The results for this were pretty much as you’d expect. Vegans were the most liberal, they had less faith in government and religious institutions, and were the strongest believers in social equality. On the other hand, those who scored highly on Right Wing Authoritarianism and Social Dominance Orientation were far more likely to be omnivores. As the writers say, this was in line with previous research which has consistently found flesh-eating to be associated with a preference for hierarchical relations, and tradition and convention.

This Belgian study looked at why it is that right wing adherents are more likely to accept animal exploitation and consume animals. They found two main psychological processes behind this: first, it was because of the perceived threat that animal-rights ideologies pose to the dominant ideology, and second, because of the belief in human superiority over animals. People who expressed strong attachments to their country’s identity, customs, and economy, were more accepting of animal exploitation.

The writers explain that those with more conservative or right wing values “hold prejudiced attitudes against “deviants” and outgroups (for example, immigrants) because they are seen as threatening the dominant culture and ideological system”.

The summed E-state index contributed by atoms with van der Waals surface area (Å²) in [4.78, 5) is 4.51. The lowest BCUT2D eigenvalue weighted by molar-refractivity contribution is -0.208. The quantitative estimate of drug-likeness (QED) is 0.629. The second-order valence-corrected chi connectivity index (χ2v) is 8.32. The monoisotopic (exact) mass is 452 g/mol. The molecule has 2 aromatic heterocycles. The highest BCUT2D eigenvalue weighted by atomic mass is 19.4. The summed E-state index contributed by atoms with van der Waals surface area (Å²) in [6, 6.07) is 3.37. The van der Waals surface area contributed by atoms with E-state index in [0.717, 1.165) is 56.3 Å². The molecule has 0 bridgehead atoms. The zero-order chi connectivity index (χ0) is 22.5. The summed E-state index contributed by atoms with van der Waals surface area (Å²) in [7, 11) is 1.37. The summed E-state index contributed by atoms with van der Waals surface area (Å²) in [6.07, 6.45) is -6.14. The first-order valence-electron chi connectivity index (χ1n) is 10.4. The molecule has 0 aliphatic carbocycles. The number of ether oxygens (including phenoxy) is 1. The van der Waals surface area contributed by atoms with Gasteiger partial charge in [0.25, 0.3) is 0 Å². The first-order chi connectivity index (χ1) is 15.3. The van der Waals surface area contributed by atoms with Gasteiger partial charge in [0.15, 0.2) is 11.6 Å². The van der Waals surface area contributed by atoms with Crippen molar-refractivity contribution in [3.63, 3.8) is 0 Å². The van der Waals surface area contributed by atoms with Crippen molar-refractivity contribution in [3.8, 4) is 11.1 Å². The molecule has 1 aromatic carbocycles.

In Another study looking at evidence of bias towards vegetarians and vegans, they found that vegetarians and especially vegans face extremely negative attitudes, equal or worse than commonly stigmatized groups. They found that “over 40% of vegetarian participants and over half of vegan participants reported experiencing at least some everyday discrimination, engaging in activities to prepare for potential discrimination, and engaging in discrimination coping mechanisms”, such as “accepting it as a part of life”

They also found that “vegetarians and vegans are evaluated negatively for their resistance to norms, especially by those higher in right-wing ideologies”, and the more you challenge these norms, the more bias you face. So vegans and vegetarians motivated by animal rights were viewed the most negatively, followed by those motivated by the environment, and then health.